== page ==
His comments came as a further 21,350 coronavirus cases were reported in the UK on Monday, along with 194 deaths, taking the country's death toll towards 49,000.
The UK's lengthy divorce from the bloc has dominated the political landscape on both sides since the vote in June 2016 and brought Johnson to power in 2019 with a promise to get Brexit done.
UK Prime Minister Boris Johnson has cautiously welcomed the promising results from the Pfizer/BioNTech vaccine and warned people not to rely on this news as a solution as it is still “very, very early days”.
Addressing a briefing from 10 Downing Street here on Monday, Johnson urged the British public not to “slacken” their resolve as it is still “very, very early days”, even as he confirmed that the UK had pre-ordered 40 million doses of the Pfizer vaccine — enough for about a third of the UK population, taking into account that two doses each are required.
“The Pfizer/BioNTech Vaccine has been tested on over 40,000 volunteers and interim results suggest it is proving 90 per cent effective at protecting people against the virus. But we haven’t yet seen the full safety data, and these findings also need to be peer-reviewed,” said Johnson.
“We have talked for a long time, or I have, about the distant bugle of the scientific cavalry coming over the brow of the hill, and tonight that toot of the bugle is louder. But it is still some way off. And we absolutely cannot rely on this as a solution,” he said.
He reiterated that it is “crucial” not to overdo things and follow the lockdown rules strictly until December 2, after which England is set to revert to a tiered lockdown system.
“We cannot let our enthusiasm (about a vaccine) run away with us. It is more vital now than ever that we follow the basics,” said the prime minister.
England’s deputy chief medical officer Prof Jonathan Van-Tam, who joined Johnson at the briefing, said he was “hopeful” that the first vaccine could be seen by Christmas after Pfizer’s announcement earlier on Monday that its vaccine candidate has proven 90 per cent effective in a large trial.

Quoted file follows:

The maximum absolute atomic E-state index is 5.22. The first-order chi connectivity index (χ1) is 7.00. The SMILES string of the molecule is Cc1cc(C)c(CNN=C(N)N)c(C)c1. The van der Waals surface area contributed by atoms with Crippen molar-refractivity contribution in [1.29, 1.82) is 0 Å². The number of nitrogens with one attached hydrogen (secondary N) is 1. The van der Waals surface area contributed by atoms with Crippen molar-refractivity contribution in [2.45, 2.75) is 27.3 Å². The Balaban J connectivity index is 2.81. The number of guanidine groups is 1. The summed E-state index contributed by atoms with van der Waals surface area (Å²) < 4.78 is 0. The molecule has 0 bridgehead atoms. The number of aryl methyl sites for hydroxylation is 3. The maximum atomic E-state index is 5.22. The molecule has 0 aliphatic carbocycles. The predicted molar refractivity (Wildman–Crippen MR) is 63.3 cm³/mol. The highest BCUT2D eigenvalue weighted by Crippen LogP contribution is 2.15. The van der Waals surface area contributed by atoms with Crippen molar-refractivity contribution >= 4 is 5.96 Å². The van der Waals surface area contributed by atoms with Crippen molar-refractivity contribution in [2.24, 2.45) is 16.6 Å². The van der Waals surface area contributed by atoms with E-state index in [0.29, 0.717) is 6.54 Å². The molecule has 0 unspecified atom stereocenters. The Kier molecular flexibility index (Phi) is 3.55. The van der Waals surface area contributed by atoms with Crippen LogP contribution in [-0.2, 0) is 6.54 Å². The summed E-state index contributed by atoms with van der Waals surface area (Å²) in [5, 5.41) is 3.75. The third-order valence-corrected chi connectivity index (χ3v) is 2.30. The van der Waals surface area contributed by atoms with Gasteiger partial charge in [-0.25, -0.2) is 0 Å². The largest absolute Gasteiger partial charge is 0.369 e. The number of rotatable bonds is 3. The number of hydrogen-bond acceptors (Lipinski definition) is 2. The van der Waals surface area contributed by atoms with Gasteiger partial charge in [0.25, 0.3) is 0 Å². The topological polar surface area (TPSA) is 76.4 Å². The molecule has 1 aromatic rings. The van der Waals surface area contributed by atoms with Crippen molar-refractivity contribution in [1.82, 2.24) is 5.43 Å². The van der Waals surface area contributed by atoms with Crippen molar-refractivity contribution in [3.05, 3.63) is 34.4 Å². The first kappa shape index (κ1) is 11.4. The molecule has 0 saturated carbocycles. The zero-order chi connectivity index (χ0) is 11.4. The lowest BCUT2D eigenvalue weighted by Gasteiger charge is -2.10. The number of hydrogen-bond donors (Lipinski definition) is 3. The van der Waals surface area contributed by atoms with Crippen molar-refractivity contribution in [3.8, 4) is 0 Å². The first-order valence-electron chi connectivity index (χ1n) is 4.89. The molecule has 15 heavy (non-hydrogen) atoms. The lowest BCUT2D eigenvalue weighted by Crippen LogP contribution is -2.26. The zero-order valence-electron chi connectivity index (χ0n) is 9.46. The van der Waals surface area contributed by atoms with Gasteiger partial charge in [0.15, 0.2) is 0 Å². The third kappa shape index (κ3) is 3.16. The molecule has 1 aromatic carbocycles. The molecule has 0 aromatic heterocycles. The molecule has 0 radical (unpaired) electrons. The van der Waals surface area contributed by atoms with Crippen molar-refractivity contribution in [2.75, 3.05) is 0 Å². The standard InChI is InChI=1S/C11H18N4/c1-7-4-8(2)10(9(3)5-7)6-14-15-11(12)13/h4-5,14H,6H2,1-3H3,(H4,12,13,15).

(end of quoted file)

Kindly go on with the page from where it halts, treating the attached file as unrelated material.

“This is a very important scientific breakthrough. I am certain of that. I am hopeful because of all that, but not yet certain that we could begin to see some vaccine by Christmas. I think we have to be optimistic but we have to wait and see how vaccine manufacture goes,” said Prof Van-Tam.
“Alas, the death figures are tragically rising, running at an average of over 300 a day — sadly double where they were 24 days ago. The number of COVID-19 patients in hospital has risen from just over 10,000 two weeks ago to nearly 13,000 on November 5, and we are heading towards the levels of the previous peak,” said Johnson, as the experts ran through the statistics with him.
Meanwhile, on Tuesday UK Health Secretary Matt Hancock said the National Health Service (NHS) is ready to start providing the new coronavirus vaccine “as fast as safely possible”, with vaccination clinics to be open seven days a week.
Hancock told the BBC: “We still appeal this morning for people’s patience, firstly to follow existing rules. Because this is still a deadly disease and this is not over yet.
“Even once we start to roll it out, we still need to look after ourselves, look after our community by following the rules and being careful to stop the spread of transmission.”
The main focus of Johnson’s briefing on Monday was on the mass testing rolled out in Liverpool on Friday, which the prime minister said were being widely taken up in the city and urged others to also come forward and get tested for “your friends, for your relatives, for your community”.
He confirmed that the government is going beyond the city-wide pilot and sending out hundreds of thousands of rapid lateral flow tests to local authorities right across England and other parts of the United Kingdom.
“We’re also working with universities to establish, as soon as possible, similar mass testing capacity for students up and down the country,” Johnson added.
His comments came as a further 21,350 coronavirus cases were reported in the UK on Monday, along with 194 deaths, taking the country’s death toll towards 49,000.